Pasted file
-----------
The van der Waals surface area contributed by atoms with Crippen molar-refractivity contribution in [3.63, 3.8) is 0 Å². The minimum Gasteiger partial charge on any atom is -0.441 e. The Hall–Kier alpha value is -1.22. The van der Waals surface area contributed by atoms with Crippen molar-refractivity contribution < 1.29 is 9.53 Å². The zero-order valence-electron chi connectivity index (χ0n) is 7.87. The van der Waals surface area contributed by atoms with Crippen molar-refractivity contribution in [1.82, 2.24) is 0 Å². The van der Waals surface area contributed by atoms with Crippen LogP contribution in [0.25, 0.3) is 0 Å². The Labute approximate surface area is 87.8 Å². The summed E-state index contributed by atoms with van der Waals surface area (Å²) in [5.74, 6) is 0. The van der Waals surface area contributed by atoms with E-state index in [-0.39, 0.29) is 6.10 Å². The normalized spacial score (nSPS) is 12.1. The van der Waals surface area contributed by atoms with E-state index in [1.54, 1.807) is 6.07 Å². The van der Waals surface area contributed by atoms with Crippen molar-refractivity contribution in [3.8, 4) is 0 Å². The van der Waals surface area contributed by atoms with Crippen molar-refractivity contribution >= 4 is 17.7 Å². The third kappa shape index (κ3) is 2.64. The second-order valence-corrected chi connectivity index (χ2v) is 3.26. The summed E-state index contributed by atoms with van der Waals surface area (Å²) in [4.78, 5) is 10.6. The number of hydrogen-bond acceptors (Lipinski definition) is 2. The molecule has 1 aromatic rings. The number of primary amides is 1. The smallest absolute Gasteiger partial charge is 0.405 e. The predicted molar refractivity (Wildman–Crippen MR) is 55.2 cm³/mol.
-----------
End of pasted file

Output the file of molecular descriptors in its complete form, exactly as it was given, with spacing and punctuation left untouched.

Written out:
The van der Waals surface area contributed by atoms with Crippen molar-refractivity contribution in [3.63, 3.8) is 0 Å². The minimum Gasteiger partial charge on any atom is -0.441 e. The Hall–Kier alpha value is -1.22. The van der Waals surface area contributed by atoms with Crippen molar-refractivity contribution < 1.29 is 9.53 Å². The zero-order valence-electron chi connectivity index (χ0n) is 7.87. The van der Waals surface area contributed by atoms with Crippen molar-refractivity contribution in [1.82, 2.24) is 0 Å². The van der Waals surface area contributed by atoms with Crippen LogP contribution in [0.25, 0.3) is 0 Å². The Labute approximate surface area is 87.8 Å². The summed E-state index contributed by atoms with van der Waals surface area (Å²) in [5.74, 6) is 0. The van der Waals surface area contributed by atoms with E-state index in [-0.39, 0.29) is 6.10 Å². The normalized spacial score (nSPS) is 12.1. The van der Waals surface area contributed by atoms with E-state index in [1.54, 1.807) is 6.07 Å². The van der Waals surface area contributed by atoms with Crippen molar-refractivity contribution in [3.8, 4) is 0 Å². The van der Waals surface area contributed by atoms with Crippen molar-refractivity contribution >= 4 is 17.7 Å². The third kappa shape index (κ3) is 2.64. The second-order valence-corrected chi connectivity index (χ2v) is 3.26. The summed E-state index contributed by atoms with van der Waals surface area (Å²) in [4.78, 5) is 10.6. The number of hydrogen-bond acceptors (Lipinski definition) is 2. The molecule has 1 aromatic rings. The number of primary amides is 1. The smallest absolute Gasteiger partial charge is 0.405 e. The predicted molar refractivity (Wildman–Crippen MR) is 55.2 cm³/mol.